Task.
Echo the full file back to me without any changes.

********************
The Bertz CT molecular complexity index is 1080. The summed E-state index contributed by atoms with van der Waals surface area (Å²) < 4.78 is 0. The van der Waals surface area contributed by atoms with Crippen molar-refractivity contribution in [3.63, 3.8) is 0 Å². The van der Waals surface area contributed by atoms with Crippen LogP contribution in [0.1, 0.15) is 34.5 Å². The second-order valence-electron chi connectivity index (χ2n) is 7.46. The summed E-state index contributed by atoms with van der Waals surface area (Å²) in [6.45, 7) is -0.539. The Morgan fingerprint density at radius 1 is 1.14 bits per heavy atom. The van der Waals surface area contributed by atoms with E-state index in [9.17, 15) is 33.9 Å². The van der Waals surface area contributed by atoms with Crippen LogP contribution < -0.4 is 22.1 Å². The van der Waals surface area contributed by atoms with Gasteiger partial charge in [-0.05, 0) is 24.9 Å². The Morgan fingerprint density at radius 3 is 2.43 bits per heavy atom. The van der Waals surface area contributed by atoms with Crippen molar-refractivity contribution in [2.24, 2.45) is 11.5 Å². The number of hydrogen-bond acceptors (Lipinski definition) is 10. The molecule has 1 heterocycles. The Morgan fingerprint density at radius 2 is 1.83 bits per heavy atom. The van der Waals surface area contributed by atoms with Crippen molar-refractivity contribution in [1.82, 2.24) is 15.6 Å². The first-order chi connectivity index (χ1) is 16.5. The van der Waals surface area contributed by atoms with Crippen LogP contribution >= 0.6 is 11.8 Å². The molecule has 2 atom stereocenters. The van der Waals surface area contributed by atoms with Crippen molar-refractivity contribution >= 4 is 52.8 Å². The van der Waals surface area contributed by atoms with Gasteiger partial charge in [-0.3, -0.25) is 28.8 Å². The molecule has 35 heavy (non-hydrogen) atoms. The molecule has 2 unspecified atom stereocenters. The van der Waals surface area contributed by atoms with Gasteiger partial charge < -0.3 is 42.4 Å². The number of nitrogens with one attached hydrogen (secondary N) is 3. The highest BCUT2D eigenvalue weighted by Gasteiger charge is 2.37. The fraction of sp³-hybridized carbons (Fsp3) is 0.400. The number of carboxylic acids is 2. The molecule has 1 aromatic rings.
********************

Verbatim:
The Bertz CT molecular complexity index is 1080. The summed E-state index contributed by atoms with van der Waals surface area (Å²) < 4.78 is 0. The van der Waals surface area contributed by atoms with Crippen molar-refractivity contribution in [3.63, 3.8) is 0 Å². The van der Waals surface area contributed by atoms with Crippen LogP contribution in [0.1, 0.15) is 34.5 Å². The second-order valence-electron chi connectivity index (χ2n) is 7.46. The summed E-state index contributed by atoms with van der Waals surface area (Å²) in [6.45, 7) is -0.539. The Morgan fingerprint density at radius 1 is 1.14 bits per heavy atom. The van der Waals surface area contributed by atoms with E-state index in [9.17, 15) is 33.9 Å². The van der Waals surface area contributed by atoms with Crippen LogP contribution < -0.4 is 22.1 Å². The van der Waals surface area contributed by atoms with Gasteiger partial charge in [-0.05, 0) is 24.9 Å². The Morgan fingerprint density at radius 3 is 2.43 bits per heavy atom. The van der Waals surface area contributed by atoms with Crippen molar-refractivity contribution in [2.24, 2.45) is 11.5 Å². The number of hydrogen-bond acceptors (Lipinski definition) is 10. The molecule has 1 heterocycles. The Morgan fingerprint density at radius 2 is 1.83 bits per heavy atom. The van der Waals surface area contributed by atoms with Crippen molar-refractivity contribution in [1.82, 2.24) is 15.6 Å². The first-order chi connectivity index (χ1) is 16.5. The van der Waals surface area contributed by atoms with Crippen LogP contribution >= 0.6 is 11.8 Å². The molecule has 2 atom stereocenters. The van der Waals surface area contributed by atoms with Crippen molar-refractivity contribution >= 4 is 52.8 Å². The van der Waals surface area contributed by atoms with Gasteiger partial charge in [-0.3, -0.25) is 28.8 Å². The molecule has 35 heavy (non-hydrogen) atoms. The molecule has 2 unspecified atom stereocenters. The van der Waals surface area contributed by atoms with Gasteiger partial charge < -0.3 is 42.4 Å². The number of nitrogens with one attached hydrogen (secondary N) is 3. The highest BCUT2D eigenvalue weighted by Gasteiger charge is 2.37. The fraction of sp³-hybridized carbons (Fsp3) is 0.400. The number of carboxylic acids is 2. The molecule has 1 aromatic rings.